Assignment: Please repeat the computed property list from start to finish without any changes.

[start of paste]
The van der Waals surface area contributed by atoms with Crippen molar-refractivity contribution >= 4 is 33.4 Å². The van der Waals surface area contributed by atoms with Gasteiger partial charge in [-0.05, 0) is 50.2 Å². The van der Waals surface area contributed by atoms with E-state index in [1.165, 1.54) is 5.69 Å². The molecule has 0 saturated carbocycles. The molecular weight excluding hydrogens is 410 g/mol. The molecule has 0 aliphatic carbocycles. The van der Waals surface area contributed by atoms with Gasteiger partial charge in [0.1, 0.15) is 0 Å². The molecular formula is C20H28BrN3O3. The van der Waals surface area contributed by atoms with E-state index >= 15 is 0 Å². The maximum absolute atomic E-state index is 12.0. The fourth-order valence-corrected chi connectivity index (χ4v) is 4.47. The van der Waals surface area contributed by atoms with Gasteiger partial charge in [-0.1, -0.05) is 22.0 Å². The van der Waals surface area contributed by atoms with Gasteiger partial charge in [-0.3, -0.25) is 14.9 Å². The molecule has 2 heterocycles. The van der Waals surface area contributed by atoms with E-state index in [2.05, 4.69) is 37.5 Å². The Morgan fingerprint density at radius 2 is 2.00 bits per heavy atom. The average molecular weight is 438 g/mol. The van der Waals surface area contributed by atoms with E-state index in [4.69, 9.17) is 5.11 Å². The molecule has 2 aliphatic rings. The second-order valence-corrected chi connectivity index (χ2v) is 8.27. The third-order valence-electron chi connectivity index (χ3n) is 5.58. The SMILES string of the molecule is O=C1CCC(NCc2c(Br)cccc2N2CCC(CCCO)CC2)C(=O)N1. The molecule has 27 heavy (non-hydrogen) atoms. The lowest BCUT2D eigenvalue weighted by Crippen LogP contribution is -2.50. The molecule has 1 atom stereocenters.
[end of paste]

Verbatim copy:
The van der Waals surface area contributed by atoms with Crippen molar-refractivity contribution >= 4 is 33.4 Å². The van der Waals surface area contributed by atoms with Gasteiger partial charge in [-0.05, 0) is 50.2 Å². The van der Waals surface area contributed by atoms with E-state index in [1.165, 1.54) is 5.69 Å². The molecule has 0 saturated carbocycles. The molecular weight excluding hydrogens is 410 g/mol. The molecule has 0 aliphatic carbocycles. The van der Waals surface area contributed by atoms with Gasteiger partial charge in [0.1, 0.15) is 0 Å². The molecular formula is C20H28BrN3O3. The van der Waals surface area contributed by atoms with E-state index >= 15 is 0 Å². The maximum absolute atomic E-state index is 12.0. The fourth-order valence-corrected chi connectivity index (χ4v) is 4.47. The van der Waals surface area contributed by atoms with Gasteiger partial charge in [-0.1, -0.05) is 22.0 Å². The van der Waals surface area contributed by atoms with Gasteiger partial charge in [-0.3, -0.25) is 14.9 Å². The molecule has 2 heterocycles. The van der Waals surface area contributed by atoms with E-state index in [2.05, 4.69) is 37.5 Å². The Morgan fingerprint density at radius 2 is 2.00 bits per heavy atom. The average molecular weight is 438 g/mol. The van der Waals surface area contributed by atoms with E-state index in [4.69, 9.17) is 5.11 Å². The molecule has 2 aliphatic rings. The second-order valence-corrected chi connectivity index (χ2v) is 8.27. The third-order valence-electron chi connectivity index (χ3n) is 5.58. The SMILES string of the molecule is O=C1CCC(NCc2c(Br)cccc2N2CCC(CCCO)CC2)C(=O)N1. The molecule has 27 heavy (non-hydrogen) atoms. The lowest BCUT2D eigenvalue weighted by Crippen LogP contribution is -2.50. The molecule has 1 atom stereocenters.